“If you are not at the table, you will be on the menu” stated Jan Moolman from the Association for Progressive Communications during a panel of the African School on Internet Governance dedicated to underlining frameworks, principles, charters, and spaces linking internet governance and human rights. The need for the African region to be at the table, and not on the menu, as it concerns issues of internet governance and the necessity to ensure the region is equipped not only as consumers, but as producers on the internet took center stage during the 4th African Internet Governance Forum at the African Union in Addis Ababa, Ethiopia, from 6 to 8 September.
Following the CONNECTing the Dots conference and outcome document underlining the significance of the Internet for human progress and its role in fostering inclusive Knowledge Societies, UNESCO presented the “internet universality” concept during the African School on Internet Governance, which brings together civil society professionals from across the continent prior to the Internet Governance Forum to discuss emerging issues in the changing ecological landscape of the internet in Africa. AfriSIG 2015, held in conjunction with APC's Gender in Internet Governance Xchange (GIGx) for Africa, was founded to ensure African multi-stakeholder participation in internet governance processes and a forum on the continent where government, civil society, businesses and technical people from across the region can develop strategies to ensure the internet assumes its rightful role in the post 2015 development agenda.
Following UNESCO’s presentation during AfriSIG and prior to the African Internet Governance Forum, UNESCO held a side event entitled “UNESCO’s Priority Africa and the Internet Study – Relevance to Human Rights Online.” An overview of the Internet Study was presented, with a particular focus on the need for the internet to be rights based, open, accessible to all, and multi stakeholder. Following the overview of the study, a panel of the study in the context of Africa was moderated by Chris Kabwato from Highway Africa. Grace Githaiga (Kenya ICT Action Network) underlined the need for principles of freedom of expression to be translated to the digital environment. Ephraim Kenyanito, Dora Mawutor from the Media Foundation for West Africa, and Emilar Vushe from the Association for Progressive Communications articulated the ways in which issues of privacy, ethical dimensions of the information society, and access to knowledge and information are at the forefront of the agenda of debates on Internet Governance in Africa.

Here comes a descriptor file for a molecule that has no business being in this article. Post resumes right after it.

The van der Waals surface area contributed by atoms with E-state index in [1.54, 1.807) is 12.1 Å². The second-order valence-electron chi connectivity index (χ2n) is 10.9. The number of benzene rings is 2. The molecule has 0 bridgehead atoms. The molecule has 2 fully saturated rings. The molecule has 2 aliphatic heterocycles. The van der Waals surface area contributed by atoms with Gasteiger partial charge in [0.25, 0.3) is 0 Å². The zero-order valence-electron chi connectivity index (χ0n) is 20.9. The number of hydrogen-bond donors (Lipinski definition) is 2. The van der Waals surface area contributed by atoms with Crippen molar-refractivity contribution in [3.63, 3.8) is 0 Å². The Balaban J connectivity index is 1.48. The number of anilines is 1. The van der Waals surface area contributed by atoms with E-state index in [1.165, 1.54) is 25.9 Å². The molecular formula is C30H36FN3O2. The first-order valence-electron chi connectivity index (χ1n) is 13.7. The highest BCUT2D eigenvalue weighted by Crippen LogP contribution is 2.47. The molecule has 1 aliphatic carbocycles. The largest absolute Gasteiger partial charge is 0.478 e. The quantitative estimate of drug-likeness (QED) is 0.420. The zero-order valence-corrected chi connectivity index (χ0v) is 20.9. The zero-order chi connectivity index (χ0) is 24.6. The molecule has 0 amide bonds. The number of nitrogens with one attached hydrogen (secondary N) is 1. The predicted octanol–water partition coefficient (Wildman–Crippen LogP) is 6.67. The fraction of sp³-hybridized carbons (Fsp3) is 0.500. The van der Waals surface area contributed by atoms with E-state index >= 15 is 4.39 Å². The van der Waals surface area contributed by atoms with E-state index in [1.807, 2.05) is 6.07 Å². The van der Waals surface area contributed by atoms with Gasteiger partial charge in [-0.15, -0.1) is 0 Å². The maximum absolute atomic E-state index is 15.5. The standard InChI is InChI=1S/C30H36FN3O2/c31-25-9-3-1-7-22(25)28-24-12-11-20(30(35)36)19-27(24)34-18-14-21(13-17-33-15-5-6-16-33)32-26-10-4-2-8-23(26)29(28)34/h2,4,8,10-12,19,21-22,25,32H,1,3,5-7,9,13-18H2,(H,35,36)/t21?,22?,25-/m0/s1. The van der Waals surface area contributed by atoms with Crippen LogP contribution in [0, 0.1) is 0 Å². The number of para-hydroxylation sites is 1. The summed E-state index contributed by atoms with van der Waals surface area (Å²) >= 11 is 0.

During the African Internet Governance Forum held at the African Union and as chair of the session on “Human Rights and the Internet,” UNESCO reiterated the need, in light of the African Union’s Agenda 2063 and post-2015 development agenda, to place human rights at the heart of Internet Governance in Africa, using the concept of “internet universality” with its four guiding principles that the internet should be human rights based, open, accessible to all, and multi-stakeholder as a basis for ensuring human rights online. UNESCO further underlined that “Internet Universality” accords with the Report of the UN Special Rapporteur on the promotion and protection of the right to freedom of opinion and expression and also echoes the first resolution on “promotion, protection and enjoyment of human rights on the Internet” passed by UN Human Rights Council in 2012. Lastly, UNESCO introduced the internet freedom series and recently published internet study “Keystones to Foster Inclusive Knowledge Societies” to underline cross cutting and emerging issues in the field related to free expression, privacy, ethics, and access.
Linking current work by UNESCO to the African Declaration on Internet Rights and Freedoms, a Pan-African initiative to promote human rights standards and openness principles in internet-policy making on the continent, panelists from Nigeria, Gambia, and South Africa and participants of the African IGF recommended the need to use “internet universality” and the Declaration as guiding principles for emerging issues in the changing ecology of the internet in Africa to ensure the internet plays a central role in post 2015 development work.